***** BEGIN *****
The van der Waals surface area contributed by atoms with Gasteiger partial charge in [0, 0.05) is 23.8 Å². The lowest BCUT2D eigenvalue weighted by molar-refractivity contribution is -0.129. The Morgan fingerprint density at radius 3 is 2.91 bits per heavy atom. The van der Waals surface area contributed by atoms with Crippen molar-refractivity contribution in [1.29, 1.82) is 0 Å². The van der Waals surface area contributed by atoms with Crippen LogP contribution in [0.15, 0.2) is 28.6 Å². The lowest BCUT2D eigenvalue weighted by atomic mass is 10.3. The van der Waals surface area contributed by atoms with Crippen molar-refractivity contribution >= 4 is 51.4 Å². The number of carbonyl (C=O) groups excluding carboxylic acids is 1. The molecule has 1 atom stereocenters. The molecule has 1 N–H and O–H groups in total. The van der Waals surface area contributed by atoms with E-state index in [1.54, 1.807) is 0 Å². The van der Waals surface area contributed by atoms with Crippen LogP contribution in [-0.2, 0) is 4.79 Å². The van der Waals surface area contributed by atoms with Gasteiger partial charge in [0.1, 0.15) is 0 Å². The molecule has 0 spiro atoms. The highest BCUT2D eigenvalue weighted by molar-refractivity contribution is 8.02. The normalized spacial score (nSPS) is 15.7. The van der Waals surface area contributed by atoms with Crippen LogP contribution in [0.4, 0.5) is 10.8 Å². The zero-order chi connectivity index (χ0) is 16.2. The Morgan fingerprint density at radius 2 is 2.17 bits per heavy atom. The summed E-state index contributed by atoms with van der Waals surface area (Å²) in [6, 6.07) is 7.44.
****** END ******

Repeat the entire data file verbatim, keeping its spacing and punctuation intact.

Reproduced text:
The van der Waals surface area contributed by atoms with Gasteiger partial charge in [0, 0.05) is 23.8 Å². The lowest BCUT2D eigenvalue weighted by molar-refractivity contribution is -0.129. The Morgan fingerprint density at radius 3 is 2.91 bits per heavy atom. The van der Waals surface area contributed by atoms with Crippen molar-refractivity contribution in [1.29, 1.82) is 0 Å². The van der Waals surface area contributed by atoms with Crippen LogP contribution in [0.15, 0.2) is 28.6 Å². The lowest BCUT2D eigenvalue weighted by atomic mass is 10.3. The van der Waals surface area contributed by atoms with Crippen molar-refractivity contribution >= 4 is 51.4 Å². The number of carbonyl (C=O) groups excluding carboxylic acids is 1. The molecule has 1 atom stereocenters. The molecule has 1 N–H and O–H groups in total. The van der Waals surface area contributed by atoms with E-state index in [1.54, 1.807) is 0 Å². The van der Waals surface area contributed by atoms with Crippen LogP contribution in [-0.2, 0) is 4.79 Å². The van der Waals surface area contributed by atoms with Gasteiger partial charge in [0.1, 0.15) is 0 Å². The molecule has 0 spiro atoms. The highest BCUT2D eigenvalue weighted by molar-refractivity contribution is 8.02. The normalized spacial score (nSPS) is 15.7. The van der Waals surface area contributed by atoms with Crippen LogP contribution in [0.4, 0.5) is 10.8 Å². The zero-order chi connectivity index (χ0) is 16.2. The Morgan fingerprint density at radius 2 is 2.17 bits per heavy atom. The summed E-state index contributed by atoms with van der Waals surface area (Å²) in [6, 6.07) is 7.44.